Brazil Covered Bonds Boosting Housing Key to Election: MortgagesFilipe Pacheco
Brazil President Dilma Rousseff, who has championed affordable housing since taking office in 2010, is turning to the international bond market for real-estate funds in the final weeks of her re-election campaign.
Finance Minister Guido Mantega said last month that Brazilian banks will be allowed to sell covered bonds -- financing pioneered in Europe to fund home loans. Banks can borrow more cheaply using the securities because mortgages provide additional collateral, giving homebuyers lower rates.
Rousseff, 66, frequently touts her signature program, My House, My Life, in a presidential race in which she lags behind her opponent in polls. As the program adds to the budget deficit, now at a seven-year high, the bonds will provide another financing source for banks, which rely on deposits and government loans to provide mortgages.
“It is necessary to create alternative sources of funding for the housing sector and it makes sense for this government to do it while it still is in office,” said Octavio de Lazari Jr., a deputy director at Sao Paulo-based Banco Bradesco SA and president of Abecip, an association of real-estate lenders.
Banks could issue a total of almost 200 billion reais ($89.6 billion) in a decade, according to Alexandre Assolini Mota, a partner at PMKA Advogados in Sao Paulo who specializes in real estate law. The securities probably would draw interest from Brazilian institutional investors such as pension funds, he said.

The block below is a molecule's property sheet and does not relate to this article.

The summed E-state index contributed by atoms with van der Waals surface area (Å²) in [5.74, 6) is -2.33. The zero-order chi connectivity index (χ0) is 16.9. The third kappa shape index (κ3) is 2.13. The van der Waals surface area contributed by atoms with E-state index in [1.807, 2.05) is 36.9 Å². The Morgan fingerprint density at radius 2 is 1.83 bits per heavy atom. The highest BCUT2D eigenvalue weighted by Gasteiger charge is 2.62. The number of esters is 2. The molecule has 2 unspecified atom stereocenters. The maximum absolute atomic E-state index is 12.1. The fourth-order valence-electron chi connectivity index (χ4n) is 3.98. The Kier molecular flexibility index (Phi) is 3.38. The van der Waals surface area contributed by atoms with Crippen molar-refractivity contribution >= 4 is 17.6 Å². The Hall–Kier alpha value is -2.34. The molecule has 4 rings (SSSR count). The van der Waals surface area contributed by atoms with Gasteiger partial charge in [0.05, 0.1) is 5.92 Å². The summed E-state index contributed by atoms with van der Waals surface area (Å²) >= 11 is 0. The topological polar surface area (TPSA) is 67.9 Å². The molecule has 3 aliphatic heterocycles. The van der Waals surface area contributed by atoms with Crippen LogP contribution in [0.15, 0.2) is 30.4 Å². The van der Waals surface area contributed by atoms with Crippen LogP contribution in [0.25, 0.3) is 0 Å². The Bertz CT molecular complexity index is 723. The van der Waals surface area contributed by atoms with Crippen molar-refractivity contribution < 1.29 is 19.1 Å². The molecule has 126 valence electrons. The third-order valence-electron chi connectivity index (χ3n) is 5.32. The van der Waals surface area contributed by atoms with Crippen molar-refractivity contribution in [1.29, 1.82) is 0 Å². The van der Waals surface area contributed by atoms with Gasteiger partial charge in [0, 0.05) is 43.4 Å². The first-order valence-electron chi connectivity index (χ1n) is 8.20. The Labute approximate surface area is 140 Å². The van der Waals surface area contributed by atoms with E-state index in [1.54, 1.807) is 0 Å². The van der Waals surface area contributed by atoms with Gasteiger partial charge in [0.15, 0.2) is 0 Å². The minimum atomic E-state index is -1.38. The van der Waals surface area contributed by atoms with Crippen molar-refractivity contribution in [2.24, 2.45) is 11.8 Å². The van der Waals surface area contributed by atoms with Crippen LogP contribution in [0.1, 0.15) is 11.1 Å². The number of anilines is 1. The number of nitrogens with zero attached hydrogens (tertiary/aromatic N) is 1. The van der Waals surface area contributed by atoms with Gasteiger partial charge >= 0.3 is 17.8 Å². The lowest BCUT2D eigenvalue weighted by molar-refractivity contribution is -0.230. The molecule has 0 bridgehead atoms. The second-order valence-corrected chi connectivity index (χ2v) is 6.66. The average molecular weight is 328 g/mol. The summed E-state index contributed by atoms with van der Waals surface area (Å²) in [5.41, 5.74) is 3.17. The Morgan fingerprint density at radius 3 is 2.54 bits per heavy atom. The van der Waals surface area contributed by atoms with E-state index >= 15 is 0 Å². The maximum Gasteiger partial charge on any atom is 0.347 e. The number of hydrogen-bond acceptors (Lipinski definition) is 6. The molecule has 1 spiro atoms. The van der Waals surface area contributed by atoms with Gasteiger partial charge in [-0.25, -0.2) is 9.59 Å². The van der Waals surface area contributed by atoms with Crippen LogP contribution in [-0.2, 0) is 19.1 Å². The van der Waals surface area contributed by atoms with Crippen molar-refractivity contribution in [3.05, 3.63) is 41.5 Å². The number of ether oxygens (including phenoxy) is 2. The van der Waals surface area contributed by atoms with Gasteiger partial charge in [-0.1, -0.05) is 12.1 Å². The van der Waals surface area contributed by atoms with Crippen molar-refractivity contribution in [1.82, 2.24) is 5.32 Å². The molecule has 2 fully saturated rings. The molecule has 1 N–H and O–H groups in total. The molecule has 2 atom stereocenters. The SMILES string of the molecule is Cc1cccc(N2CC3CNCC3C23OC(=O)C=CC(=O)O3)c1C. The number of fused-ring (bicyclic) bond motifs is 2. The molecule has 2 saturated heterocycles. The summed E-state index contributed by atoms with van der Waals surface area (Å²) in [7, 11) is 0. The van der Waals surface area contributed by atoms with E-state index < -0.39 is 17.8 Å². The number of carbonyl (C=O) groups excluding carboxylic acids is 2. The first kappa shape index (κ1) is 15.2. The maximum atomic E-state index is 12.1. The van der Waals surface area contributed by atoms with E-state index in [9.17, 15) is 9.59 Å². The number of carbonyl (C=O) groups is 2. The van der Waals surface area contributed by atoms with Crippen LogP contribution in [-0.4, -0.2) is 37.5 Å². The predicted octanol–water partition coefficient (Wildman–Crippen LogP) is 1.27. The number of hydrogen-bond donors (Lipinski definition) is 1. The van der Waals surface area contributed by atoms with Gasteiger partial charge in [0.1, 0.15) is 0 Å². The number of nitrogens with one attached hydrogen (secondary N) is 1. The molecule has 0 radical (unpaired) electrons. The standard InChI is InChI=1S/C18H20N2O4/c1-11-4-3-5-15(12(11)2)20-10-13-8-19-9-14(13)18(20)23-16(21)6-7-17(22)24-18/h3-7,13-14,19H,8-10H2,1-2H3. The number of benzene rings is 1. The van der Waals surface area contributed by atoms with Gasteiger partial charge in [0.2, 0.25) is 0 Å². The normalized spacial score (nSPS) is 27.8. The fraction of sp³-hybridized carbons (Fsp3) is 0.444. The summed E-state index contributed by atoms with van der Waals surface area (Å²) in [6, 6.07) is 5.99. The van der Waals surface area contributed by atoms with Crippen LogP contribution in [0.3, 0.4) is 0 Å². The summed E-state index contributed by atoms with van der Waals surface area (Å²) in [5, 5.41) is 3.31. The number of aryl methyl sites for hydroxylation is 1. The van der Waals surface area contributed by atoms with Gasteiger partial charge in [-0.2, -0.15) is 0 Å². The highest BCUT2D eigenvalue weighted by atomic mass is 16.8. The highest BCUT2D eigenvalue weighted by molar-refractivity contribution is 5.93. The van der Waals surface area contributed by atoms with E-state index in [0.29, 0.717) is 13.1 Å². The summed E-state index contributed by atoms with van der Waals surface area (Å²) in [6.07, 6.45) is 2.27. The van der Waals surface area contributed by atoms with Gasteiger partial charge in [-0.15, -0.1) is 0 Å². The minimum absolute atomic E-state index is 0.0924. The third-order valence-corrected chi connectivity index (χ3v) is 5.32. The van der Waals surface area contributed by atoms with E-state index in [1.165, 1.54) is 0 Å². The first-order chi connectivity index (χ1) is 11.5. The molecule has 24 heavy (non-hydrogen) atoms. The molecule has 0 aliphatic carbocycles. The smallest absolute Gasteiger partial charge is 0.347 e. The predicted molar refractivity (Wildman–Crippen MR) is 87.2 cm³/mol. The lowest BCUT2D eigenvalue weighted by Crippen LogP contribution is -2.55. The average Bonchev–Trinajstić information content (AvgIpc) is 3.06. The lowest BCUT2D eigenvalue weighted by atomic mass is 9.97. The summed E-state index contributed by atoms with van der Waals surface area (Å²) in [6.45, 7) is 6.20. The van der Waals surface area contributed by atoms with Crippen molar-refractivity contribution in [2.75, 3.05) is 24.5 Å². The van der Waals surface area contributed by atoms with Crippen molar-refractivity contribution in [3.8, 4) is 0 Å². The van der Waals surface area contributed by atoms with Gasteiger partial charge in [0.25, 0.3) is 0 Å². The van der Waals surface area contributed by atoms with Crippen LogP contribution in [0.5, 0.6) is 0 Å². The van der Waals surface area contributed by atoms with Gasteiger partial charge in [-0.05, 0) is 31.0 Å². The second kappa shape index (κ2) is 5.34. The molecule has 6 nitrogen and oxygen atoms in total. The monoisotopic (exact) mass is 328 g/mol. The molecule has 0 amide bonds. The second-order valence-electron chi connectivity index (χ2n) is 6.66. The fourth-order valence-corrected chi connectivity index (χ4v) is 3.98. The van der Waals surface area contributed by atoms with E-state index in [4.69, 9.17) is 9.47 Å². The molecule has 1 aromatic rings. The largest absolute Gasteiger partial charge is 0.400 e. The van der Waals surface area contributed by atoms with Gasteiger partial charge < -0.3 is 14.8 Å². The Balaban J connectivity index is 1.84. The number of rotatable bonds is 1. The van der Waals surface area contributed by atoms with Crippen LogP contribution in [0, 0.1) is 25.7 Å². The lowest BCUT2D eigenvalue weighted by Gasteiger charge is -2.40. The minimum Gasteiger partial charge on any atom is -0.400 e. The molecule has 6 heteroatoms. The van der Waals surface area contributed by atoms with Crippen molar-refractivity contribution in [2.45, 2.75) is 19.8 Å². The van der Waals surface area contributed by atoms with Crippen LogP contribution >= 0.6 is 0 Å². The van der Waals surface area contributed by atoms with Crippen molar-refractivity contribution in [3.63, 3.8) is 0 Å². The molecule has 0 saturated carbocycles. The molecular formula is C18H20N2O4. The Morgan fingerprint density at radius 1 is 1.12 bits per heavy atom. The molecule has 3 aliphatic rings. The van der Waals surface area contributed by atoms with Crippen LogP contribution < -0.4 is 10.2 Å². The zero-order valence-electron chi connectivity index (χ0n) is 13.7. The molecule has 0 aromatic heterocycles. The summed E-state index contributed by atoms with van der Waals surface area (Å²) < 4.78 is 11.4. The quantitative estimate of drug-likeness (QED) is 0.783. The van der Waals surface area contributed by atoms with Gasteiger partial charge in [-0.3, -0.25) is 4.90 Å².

Covered bonds originated in 18th-century Prussia, when King Frederick let aristocrats, churches and monasteries raise money by pledging their estates as collateral. The market now spans 29 countries from Canada to Finland and New Zealand.
“This is a security that is spreading around the world at the moment,” said Leandro Albuquerque, senior director at Standard & Poor’s in Sao Paulo.
Last year, Europe’s covered bond market shrank for the first time in at least a decade. The continent’s lenders trimmed balance sheets to meet stricter capital regulations while central banks flooded the financial system with cheap funds. Issuance in Europe was 429.1 billion euros ($555.5 billion) in 2013, the lowest for a single year since 2004, according to the European Covered Bond Council.
“It is appealing for investors to look at new countries, especially if they are paid a premium for the fact that those markets are less well-established,” Henrik Stille, a money manager at Nordea Investment Management, which oversees 160 billion euros, said in a telephone interview from Copenhagen.
The risk with covered bonds is that they reduce the amount of assets that could be liquidated to pay depositors in the event of a bank failure, according to a study by specialists including James Chapman, an assistant chief in the Financial Stability Department at the Bank of Canada. The study said banks could be forced to inject assets into a covered bond to ensure that it’s properly collateralized, exacerbating a liquidity crisis.
When Rousseff was a minister under former President Luis Inacio Lula da Silva, she helped create My House, My Life in 2009. The program’s mortgage subsidy reduces rates by half for Brazilians making less than 5,000 reais a month.
After she was elected in 2010, Rousseff, who belongs to the Workers Party, boosted the program’s funding. As of Aug. 15, it has subsidized the purchase of 3.56 million homes throughout Brazil, totaling 222.8 billion reais in funding, according to data from the Ministry of Cities.